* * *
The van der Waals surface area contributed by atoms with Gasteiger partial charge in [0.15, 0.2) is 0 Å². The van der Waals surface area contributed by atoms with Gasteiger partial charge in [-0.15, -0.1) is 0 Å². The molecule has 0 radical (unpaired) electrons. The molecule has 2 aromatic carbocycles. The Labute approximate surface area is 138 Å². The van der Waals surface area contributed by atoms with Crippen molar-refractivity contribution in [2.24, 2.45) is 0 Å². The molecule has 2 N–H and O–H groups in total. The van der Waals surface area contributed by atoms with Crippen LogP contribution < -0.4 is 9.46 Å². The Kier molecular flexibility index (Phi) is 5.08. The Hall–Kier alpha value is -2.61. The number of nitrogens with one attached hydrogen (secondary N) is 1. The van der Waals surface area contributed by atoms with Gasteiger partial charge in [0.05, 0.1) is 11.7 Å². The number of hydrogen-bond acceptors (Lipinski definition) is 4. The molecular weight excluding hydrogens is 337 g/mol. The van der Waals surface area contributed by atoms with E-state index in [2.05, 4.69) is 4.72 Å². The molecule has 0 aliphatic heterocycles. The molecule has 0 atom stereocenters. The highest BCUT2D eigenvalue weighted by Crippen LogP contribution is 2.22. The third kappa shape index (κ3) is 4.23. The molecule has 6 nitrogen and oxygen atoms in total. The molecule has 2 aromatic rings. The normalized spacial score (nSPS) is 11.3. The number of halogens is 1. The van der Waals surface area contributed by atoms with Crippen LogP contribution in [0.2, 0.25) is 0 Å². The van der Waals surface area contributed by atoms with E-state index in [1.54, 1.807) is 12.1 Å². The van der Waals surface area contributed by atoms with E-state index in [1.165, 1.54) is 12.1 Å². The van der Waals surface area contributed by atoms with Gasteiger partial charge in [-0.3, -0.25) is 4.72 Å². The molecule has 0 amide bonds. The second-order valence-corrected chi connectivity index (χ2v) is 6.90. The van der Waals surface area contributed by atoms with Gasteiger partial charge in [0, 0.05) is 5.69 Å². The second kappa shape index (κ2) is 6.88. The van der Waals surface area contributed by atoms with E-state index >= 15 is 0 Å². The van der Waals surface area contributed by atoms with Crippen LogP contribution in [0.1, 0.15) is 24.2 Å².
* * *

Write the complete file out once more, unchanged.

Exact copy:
The van der Waals surface area contributed by atoms with Gasteiger partial charge in [0.15, 0.2) is 0 Å². The van der Waals surface area contributed by atoms with Gasteiger partial charge in [-0.15, -0.1) is 0 Å². The molecule has 0 radical (unpaired) electrons. The molecule has 2 aromatic carbocycles. The Labute approximate surface area is 138 Å². The van der Waals surface area contributed by atoms with Crippen molar-refractivity contribution in [2.24, 2.45) is 0 Å². The molecule has 2 N–H and O–H groups in total. The van der Waals surface area contributed by atoms with Crippen LogP contribution < -0.4 is 9.46 Å². The Kier molecular flexibility index (Phi) is 5.08. The Hall–Kier alpha value is -2.61. The number of nitrogens with one attached hydrogen (secondary N) is 1. The van der Waals surface area contributed by atoms with Gasteiger partial charge in [0.05, 0.1) is 11.7 Å². The number of hydrogen-bond acceptors (Lipinski definition) is 4. The molecular weight excluding hydrogens is 337 g/mol. The van der Waals surface area contributed by atoms with E-state index in [2.05, 4.69) is 4.72 Å². The molecule has 0 aliphatic heterocycles. The molecule has 0 atom stereocenters. The highest BCUT2D eigenvalue weighted by Crippen LogP contribution is 2.22. The third kappa shape index (κ3) is 4.23. The molecule has 6 nitrogen and oxygen atoms in total. The molecule has 2 aromatic rings. The normalized spacial score (nSPS) is 11.3. The number of halogens is 1. The van der Waals surface area contributed by atoms with Crippen LogP contribution in [0.2, 0.25) is 0 Å². The van der Waals surface area contributed by atoms with E-state index in [1.54, 1.807) is 12.1 Å². The van der Waals surface area contributed by atoms with E-state index in [1.165, 1.54) is 12.1 Å². The van der Waals surface area contributed by atoms with Gasteiger partial charge in [-0.3, -0.25) is 4.72 Å². The molecule has 0 amide bonds. The second-order valence-corrected chi connectivity index (χ2v) is 6.90. The van der Waals surface area contributed by atoms with Gasteiger partial charge in [0, 0.05) is 5.69 Å². The second kappa shape index (κ2) is 6.88. The van der Waals surface area contributed by atoms with E-state index >= 15 is 0 Å². The van der Waals surface area contributed by atoms with Crippen LogP contribution in [0.1, 0.15) is 24.2 Å².